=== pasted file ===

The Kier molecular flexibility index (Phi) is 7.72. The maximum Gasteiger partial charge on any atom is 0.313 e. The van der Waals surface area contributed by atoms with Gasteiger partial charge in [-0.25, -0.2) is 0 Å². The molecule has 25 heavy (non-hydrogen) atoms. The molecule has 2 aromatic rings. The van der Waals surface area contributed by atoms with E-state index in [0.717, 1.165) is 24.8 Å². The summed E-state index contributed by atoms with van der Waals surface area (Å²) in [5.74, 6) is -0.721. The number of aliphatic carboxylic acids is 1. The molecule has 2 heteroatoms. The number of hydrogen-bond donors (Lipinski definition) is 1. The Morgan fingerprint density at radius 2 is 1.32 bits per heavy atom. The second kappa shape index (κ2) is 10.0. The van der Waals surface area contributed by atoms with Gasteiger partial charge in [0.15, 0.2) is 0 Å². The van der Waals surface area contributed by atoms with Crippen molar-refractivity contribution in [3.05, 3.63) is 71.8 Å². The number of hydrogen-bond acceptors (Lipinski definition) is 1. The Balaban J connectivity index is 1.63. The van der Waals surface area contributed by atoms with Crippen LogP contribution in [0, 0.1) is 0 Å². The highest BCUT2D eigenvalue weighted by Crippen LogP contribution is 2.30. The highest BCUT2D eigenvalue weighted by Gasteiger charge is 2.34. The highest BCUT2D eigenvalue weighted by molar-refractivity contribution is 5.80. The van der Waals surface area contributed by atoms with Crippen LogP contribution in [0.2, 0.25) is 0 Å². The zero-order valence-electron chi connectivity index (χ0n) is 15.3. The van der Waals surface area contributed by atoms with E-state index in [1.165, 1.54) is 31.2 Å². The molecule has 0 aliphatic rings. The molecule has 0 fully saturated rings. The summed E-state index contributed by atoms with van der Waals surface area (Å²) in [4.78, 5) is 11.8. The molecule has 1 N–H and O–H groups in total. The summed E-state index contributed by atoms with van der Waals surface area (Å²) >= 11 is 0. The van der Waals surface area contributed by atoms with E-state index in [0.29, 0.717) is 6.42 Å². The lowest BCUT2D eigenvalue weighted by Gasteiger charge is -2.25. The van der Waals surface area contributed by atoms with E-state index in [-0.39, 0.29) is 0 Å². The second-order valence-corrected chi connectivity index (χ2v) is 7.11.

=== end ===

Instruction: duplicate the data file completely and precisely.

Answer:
The Kier molecular flexibility index (Phi) is 7.72. The maximum Gasteiger partial charge on any atom is 0.313 e. The van der Waals surface area contributed by atoms with Gasteiger partial charge in [-0.25, -0.2) is 0 Å². The molecule has 25 heavy (non-hydrogen) atoms. The molecule has 2 aromatic rings. The van der Waals surface area contributed by atoms with E-state index in [0.717, 1.165) is 24.8 Å². The summed E-state index contributed by atoms with van der Waals surface area (Å²) in [5.74, 6) is -0.721. The number of aliphatic carboxylic acids is 1. The molecule has 2 heteroatoms. The number of hydrogen-bond donors (Lipinski definition) is 1. The Morgan fingerprint density at radius 2 is 1.32 bits per heavy atom. The second kappa shape index (κ2) is 10.0. The van der Waals surface area contributed by atoms with Gasteiger partial charge in [0.15, 0.2) is 0 Å². The van der Waals surface area contributed by atoms with Crippen molar-refractivity contribution in [3.05, 3.63) is 71.8 Å². The number of hydrogen-bond acceptors (Lipinski definition) is 1. The Balaban J connectivity index is 1.63. The van der Waals surface area contributed by atoms with Crippen LogP contribution in [0, 0.1) is 0 Å². The highest BCUT2D eigenvalue weighted by Crippen LogP contribution is 2.30. The highest BCUT2D eigenvalue weighted by Gasteiger charge is 2.34. The highest BCUT2D eigenvalue weighted by molar-refractivity contribution is 5.80. The van der Waals surface area contributed by atoms with Crippen LogP contribution in [0.2, 0.25) is 0 Å². The zero-order valence-electron chi connectivity index (χ0n) is 15.3. The van der Waals surface area contributed by atoms with E-state index in [1.165, 1.54) is 31.2 Å². The molecule has 0 aliphatic rings. The molecule has 0 fully saturated rings. The summed E-state index contributed by atoms with van der Waals surface area (Å²) in [4.78, 5) is 11.8. The molecule has 1 N–H and O–H groups in total. The summed E-state index contributed by atoms with van der Waals surface area (Å²) >= 11 is 0. The van der Waals surface area contributed by atoms with E-state index in [0.29, 0.717) is 6.42 Å². The lowest BCUT2D eigenvalue weighted by Gasteiger charge is -2.25. The van der Waals surface area contributed by atoms with E-state index in [-0.39, 0.29) is 0 Å². The second-order valence-corrected chi connectivity index (χ2v) is 7.11.